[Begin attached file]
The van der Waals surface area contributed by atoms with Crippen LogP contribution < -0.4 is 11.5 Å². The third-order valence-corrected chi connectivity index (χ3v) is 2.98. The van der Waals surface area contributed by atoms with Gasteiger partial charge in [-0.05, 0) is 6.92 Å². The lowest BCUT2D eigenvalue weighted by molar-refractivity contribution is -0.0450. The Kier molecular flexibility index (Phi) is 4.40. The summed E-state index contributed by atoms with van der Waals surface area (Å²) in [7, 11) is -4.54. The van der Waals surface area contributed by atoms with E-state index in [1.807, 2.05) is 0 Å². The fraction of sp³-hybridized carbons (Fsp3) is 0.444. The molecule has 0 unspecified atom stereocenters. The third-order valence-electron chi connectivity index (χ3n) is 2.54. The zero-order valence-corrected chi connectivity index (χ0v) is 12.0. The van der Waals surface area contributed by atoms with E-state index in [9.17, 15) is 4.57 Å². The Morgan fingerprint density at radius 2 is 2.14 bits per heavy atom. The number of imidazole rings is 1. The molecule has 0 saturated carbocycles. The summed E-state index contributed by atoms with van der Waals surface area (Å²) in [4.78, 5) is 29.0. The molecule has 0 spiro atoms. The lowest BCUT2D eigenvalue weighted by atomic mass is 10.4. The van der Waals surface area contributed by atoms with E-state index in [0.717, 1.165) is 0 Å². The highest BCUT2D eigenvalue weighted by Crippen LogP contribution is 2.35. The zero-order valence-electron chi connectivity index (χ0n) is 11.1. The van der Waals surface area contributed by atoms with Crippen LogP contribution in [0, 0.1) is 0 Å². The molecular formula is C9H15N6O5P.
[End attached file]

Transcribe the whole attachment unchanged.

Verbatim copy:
The van der Waals surface area contributed by atoms with Crippen LogP contribution < -0.4 is 11.5 Å². The third-order valence-corrected chi connectivity index (χ3v) is 2.98. The van der Waals surface area contributed by atoms with Gasteiger partial charge in [-0.05, 0) is 6.92 Å². The lowest BCUT2D eigenvalue weighted by molar-refractivity contribution is -0.0450. The Kier molecular flexibility index (Phi) is 4.40. The summed E-state index contributed by atoms with van der Waals surface area (Å²) in [7, 11) is -4.54. The van der Waals surface area contributed by atoms with E-state index in [1.807, 2.05) is 0 Å². The fraction of sp³-hybridized carbons (Fsp3) is 0.444. The molecule has 0 unspecified atom stereocenters. The third-order valence-electron chi connectivity index (χ3n) is 2.54. The zero-order valence-corrected chi connectivity index (χ0v) is 12.0. The van der Waals surface area contributed by atoms with E-state index in [9.17, 15) is 4.57 Å². The Morgan fingerprint density at radius 2 is 2.14 bits per heavy atom. The number of imidazole rings is 1. The molecule has 0 saturated carbocycles. The summed E-state index contributed by atoms with van der Waals surface area (Å²) in [4.78, 5) is 29.0. The molecule has 0 spiro atoms. The lowest BCUT2D eigenvalue weighted by atomic mass is 10.4. The van der Waals surface area contributed by atoms with E-state index in [0.717, 1.165) is 0 Å². The highest BCUT2D eigenvalue weighted by Crippen LogP contribution is 2.35. The zero-order valence-electron chi connectivity index (χ0n) is 11.1. The van der Waals surface area contributed by atoms with Crippen LogP contribution in [0, 0.1) is 0 Å². The molecular formula is C9H15N6O5P.